Leaving a Legacy

The sad truth is that we will not escape this lifetime alive. It’s an undeniable fact that will eventually give everyone of us pause to consider our mortality. Whether we believe in an afterlife or higher power, we will still move on to another place. And when that time arrives, what will we leave behind?

Obviously, parents will leave offspring. Hopefully, they will carry on family traditions and memories. There might be an estate of material possessions: a house, furnishings, and even fortunes. Valuable heirlooms, photographs and personal mementoes will be assigned to various family members in a will or trust. But, after a lifetime of living, is that how you want to be remembered?

The memories you’ve earned by your actions will be carried and relived by the loved ones you leave behind. That might be the greatest gift you’ve been able to pass on: friends and relatives recalling your warmth, smiles, and gentle nature. Conversely, those who lived a less than stellar existence, may be cursed and ignored. Either way, you will have no control over what is said in your absence. There may be a cemetery plot or memorial to visit, or an urn of ashes to be gazed upon. Perhaps you desired ashes spread in a particular place. Either way, it’s small remnant of your former life.

Charles Dickens coined a classic metaphorical phrase in his immortal, ‘A Christmas Carol,’ when Scrooge is visited by the ghost of his former accounting partner, Jacob Marley.

He tells the old man, “I wear a chain I forged in life. I made it link by link, and yard by yard.” He was referring to the heavy burden that he was forced to wear as an eternal ghost for all the miserly and terrible acts he committed against his fellow Englishmen in nineteenth century London.

We design our lives on this planet one day, or link, at a time. We make certain choices that determine how we interact with society. We can also make a difference after our departure, if we have given any thought to the subject. Besides having proper insurance coverage, an estate plan, and appropriate instructions, we should consider what type of legacy we want to establish after we’ve left. As I’ve said, the thoughts and prayers that follow are beyond our realm. I’m discussing the opportunity to make a difference.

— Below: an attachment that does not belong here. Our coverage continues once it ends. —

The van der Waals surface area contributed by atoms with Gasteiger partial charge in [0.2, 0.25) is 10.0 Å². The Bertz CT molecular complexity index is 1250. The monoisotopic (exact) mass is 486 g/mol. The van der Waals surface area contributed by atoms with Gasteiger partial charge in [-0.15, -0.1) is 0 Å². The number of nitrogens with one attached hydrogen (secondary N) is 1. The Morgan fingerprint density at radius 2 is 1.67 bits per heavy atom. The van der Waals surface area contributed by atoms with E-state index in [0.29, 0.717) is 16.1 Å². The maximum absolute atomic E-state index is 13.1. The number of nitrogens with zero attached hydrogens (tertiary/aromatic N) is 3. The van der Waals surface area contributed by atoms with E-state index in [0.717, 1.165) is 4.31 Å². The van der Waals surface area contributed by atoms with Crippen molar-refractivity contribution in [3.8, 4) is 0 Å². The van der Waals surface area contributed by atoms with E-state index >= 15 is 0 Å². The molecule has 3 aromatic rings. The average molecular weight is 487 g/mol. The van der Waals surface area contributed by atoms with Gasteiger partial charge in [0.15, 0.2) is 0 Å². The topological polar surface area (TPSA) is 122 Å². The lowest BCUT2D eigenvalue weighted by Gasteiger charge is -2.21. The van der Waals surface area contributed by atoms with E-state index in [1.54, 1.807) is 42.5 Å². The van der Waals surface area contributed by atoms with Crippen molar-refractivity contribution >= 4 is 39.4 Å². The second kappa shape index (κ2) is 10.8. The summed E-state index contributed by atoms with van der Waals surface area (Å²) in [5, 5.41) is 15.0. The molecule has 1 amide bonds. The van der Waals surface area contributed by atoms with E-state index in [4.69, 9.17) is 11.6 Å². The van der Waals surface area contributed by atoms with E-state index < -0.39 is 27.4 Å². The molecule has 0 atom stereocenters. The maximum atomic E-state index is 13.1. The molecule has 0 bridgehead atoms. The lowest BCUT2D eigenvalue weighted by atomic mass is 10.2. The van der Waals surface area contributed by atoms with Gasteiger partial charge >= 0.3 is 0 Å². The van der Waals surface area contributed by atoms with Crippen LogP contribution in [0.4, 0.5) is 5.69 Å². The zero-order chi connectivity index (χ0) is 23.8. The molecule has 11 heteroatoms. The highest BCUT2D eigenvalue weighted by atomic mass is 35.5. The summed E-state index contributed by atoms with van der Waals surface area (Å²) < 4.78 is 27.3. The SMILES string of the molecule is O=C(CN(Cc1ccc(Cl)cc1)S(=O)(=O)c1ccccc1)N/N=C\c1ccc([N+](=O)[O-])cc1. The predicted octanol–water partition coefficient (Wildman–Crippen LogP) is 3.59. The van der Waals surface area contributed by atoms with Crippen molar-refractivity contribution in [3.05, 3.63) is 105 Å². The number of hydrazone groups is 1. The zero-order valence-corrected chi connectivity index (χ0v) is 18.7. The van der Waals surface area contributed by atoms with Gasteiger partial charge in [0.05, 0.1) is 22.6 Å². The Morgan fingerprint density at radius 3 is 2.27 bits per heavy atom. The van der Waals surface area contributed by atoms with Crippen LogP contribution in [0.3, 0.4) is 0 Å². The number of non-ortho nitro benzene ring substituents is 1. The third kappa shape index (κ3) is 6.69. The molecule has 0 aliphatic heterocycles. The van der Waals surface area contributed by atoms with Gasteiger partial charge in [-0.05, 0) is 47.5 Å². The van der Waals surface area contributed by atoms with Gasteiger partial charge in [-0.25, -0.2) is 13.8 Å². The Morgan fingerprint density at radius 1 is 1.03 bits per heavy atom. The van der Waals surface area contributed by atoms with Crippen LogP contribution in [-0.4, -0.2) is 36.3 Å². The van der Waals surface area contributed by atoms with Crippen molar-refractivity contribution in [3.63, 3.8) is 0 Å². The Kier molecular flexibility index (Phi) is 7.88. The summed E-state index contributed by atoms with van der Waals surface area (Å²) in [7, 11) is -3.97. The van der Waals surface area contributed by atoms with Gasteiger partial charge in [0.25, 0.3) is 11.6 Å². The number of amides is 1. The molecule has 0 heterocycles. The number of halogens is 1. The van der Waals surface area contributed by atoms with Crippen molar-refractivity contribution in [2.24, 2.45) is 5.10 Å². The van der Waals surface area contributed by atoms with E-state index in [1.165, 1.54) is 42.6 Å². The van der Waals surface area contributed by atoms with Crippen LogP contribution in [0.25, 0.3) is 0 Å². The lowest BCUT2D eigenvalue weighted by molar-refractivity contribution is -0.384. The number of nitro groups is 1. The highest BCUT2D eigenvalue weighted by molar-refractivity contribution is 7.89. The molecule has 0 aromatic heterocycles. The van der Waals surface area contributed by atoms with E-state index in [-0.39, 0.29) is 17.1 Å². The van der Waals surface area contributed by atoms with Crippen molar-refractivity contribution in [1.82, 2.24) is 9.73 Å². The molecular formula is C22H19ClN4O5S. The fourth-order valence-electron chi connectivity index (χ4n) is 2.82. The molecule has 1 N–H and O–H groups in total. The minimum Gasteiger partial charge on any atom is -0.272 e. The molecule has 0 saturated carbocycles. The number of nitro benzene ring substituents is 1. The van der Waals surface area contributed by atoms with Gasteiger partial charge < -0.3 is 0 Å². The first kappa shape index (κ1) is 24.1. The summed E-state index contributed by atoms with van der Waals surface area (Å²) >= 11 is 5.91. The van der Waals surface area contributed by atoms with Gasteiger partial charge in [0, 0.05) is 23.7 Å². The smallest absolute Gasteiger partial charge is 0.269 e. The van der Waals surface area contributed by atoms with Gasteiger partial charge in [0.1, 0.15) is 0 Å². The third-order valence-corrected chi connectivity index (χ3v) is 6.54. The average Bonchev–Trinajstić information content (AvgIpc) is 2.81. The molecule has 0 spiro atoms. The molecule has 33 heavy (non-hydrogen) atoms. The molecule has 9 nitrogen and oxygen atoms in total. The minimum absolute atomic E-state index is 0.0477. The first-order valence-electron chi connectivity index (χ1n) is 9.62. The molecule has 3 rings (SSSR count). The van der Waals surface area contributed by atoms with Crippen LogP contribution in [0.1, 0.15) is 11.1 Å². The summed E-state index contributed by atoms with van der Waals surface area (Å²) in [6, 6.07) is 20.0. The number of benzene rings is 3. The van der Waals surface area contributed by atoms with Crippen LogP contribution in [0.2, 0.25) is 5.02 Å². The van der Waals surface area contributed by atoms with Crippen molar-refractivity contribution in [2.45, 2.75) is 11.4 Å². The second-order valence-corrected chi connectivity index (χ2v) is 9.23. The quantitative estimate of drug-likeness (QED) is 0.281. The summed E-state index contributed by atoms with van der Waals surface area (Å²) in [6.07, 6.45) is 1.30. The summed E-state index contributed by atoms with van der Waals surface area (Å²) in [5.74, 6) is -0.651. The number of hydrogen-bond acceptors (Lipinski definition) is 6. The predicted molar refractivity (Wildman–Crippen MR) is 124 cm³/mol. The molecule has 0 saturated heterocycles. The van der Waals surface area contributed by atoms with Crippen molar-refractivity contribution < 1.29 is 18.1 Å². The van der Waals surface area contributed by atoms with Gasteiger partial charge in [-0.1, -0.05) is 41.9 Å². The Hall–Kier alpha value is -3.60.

The wealthy have a huge advantage. They form foundations designed to propagate and perpetually funds for their institutions providing for future generations. They may contribute to universities, research grants, charitable groups, and other organizations they recognized as needy during their lifetime. Presidents erect libraries of their personal affects and interests. It’s not unlike the Pharaohs of ancient Egypt that build the pyramids and tombs to carry their worldly belonging with them into their afterlife.

Assuming you’re not a monarch or billionaire, what can you do to carry forward a legacy that benefits people after your death? It depends on what you want to accomplish. You might have meager means and hope to leave with a bare minimum and not cause a burden with burial costs. But, if you are able to raise some funds and have foresight, you could target a specific group or even an individual you deem worthy of your planning. Being known as a benefactor, such as the inventor of explosives Alfred Nobel who left us an annual legacy called the Nobel Peace Prize, is a wonderful honor. Thousands are rewarded for their outstanding achievements in the name of helping civilization. Could you hope to become a similar philanthropist? Why not, albeit on a much smaller scale?